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Record Type: Review   ID: 405

The Unconscious in its Empirical Manifestations (The Psychology of C.G. Jung, Vol. 1)

Meier, C.A.

 The author, a long time student of Jung and a well known Jungian analyst, presents Jungian psychology as "complex psychology," because it emphasizes concern with the complex, rather than the elementary, human phenomena, and is not restricted to the pathological association of the analyst's consulting room. This textbook is aimed at providing a conscientious account of the empirical elements in Jung's psychology in terms of their historical origins. He purposely does not deal with the therapeutic side of Jung's psychology. Primarily the book is concerned with Jung's view of the unconscious, including both its creative and its disturbing effects. A chapter is devoted to Jung's association experiment, one to the mind-body problem, and one to the theory of complexes. The index and bibliography are detailed, and in addition there is a Literature Review.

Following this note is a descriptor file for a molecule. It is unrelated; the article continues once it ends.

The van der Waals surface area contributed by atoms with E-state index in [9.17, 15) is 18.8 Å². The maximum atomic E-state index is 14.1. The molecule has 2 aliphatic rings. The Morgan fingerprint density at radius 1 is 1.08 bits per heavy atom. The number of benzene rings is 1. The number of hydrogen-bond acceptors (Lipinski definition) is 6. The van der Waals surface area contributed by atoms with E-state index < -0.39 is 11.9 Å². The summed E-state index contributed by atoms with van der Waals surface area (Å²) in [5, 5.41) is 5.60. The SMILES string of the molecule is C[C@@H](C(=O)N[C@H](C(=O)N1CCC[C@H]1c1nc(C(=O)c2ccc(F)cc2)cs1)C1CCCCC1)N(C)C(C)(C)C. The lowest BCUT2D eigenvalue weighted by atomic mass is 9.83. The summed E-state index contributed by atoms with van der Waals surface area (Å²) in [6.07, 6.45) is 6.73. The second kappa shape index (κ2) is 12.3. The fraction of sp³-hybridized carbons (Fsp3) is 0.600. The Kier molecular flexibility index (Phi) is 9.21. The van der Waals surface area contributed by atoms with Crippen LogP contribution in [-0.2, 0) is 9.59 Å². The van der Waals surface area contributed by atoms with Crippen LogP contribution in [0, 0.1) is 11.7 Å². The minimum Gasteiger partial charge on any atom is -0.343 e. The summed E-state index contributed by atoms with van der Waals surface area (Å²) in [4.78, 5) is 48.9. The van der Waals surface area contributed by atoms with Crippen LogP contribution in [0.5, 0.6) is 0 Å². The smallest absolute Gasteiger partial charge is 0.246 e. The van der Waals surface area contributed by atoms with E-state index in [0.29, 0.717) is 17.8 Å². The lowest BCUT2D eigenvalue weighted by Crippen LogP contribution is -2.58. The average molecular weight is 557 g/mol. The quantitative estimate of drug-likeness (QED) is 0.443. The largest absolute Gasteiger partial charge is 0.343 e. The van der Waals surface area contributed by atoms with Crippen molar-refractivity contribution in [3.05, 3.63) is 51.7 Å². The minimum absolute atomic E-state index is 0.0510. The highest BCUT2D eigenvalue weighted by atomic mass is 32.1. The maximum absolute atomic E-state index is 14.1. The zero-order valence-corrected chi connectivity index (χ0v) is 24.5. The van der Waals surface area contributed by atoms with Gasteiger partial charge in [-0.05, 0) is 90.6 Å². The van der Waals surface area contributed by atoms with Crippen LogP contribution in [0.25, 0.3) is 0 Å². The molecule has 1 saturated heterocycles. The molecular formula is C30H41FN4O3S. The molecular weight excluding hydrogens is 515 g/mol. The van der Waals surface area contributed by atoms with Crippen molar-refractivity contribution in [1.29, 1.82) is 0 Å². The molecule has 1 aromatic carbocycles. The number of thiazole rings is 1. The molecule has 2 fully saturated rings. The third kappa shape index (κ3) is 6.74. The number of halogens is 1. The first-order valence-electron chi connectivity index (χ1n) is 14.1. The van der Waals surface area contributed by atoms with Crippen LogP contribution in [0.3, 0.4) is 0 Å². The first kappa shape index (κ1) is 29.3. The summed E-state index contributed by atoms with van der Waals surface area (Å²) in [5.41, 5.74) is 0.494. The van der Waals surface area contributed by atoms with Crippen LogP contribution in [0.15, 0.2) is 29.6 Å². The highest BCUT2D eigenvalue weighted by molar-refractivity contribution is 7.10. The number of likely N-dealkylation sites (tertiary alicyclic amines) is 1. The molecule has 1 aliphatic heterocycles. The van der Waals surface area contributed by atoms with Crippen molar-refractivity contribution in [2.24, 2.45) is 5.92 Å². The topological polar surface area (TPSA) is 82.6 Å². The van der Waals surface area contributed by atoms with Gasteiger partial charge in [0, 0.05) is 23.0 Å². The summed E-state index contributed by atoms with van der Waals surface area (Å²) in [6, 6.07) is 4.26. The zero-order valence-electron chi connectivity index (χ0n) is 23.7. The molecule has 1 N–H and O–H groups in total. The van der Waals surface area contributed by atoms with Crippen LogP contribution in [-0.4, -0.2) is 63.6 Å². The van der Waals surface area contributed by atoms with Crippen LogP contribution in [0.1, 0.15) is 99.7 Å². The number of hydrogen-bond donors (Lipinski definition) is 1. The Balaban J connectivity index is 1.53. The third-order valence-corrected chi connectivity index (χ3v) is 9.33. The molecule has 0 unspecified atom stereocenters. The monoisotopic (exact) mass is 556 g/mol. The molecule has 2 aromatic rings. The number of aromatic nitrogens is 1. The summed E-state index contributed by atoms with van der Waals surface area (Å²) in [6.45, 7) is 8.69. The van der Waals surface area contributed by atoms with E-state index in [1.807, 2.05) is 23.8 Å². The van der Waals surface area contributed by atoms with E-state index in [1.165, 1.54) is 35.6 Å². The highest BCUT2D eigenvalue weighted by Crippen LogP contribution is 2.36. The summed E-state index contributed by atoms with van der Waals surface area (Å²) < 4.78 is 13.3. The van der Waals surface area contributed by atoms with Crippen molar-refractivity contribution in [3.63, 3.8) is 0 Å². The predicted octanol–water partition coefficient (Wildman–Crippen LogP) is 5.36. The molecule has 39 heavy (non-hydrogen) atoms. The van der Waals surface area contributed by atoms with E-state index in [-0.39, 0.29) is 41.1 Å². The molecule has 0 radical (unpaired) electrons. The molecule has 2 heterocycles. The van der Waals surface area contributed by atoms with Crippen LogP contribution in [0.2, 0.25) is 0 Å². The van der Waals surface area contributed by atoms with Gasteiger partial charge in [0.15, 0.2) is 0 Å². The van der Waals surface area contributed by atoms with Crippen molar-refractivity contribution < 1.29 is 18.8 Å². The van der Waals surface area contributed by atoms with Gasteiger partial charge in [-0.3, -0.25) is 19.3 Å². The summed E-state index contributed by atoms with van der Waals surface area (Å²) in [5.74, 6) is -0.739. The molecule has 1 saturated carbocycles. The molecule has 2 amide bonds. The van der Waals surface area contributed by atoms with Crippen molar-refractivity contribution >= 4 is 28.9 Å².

Publisher Information:Boston: Sigo Press, 1984. E. Rolfe, trans. 236p. Bibl: 215-225; Chap. notes: 183-197; 14 illus; Ind.: 127-133; 7 tables
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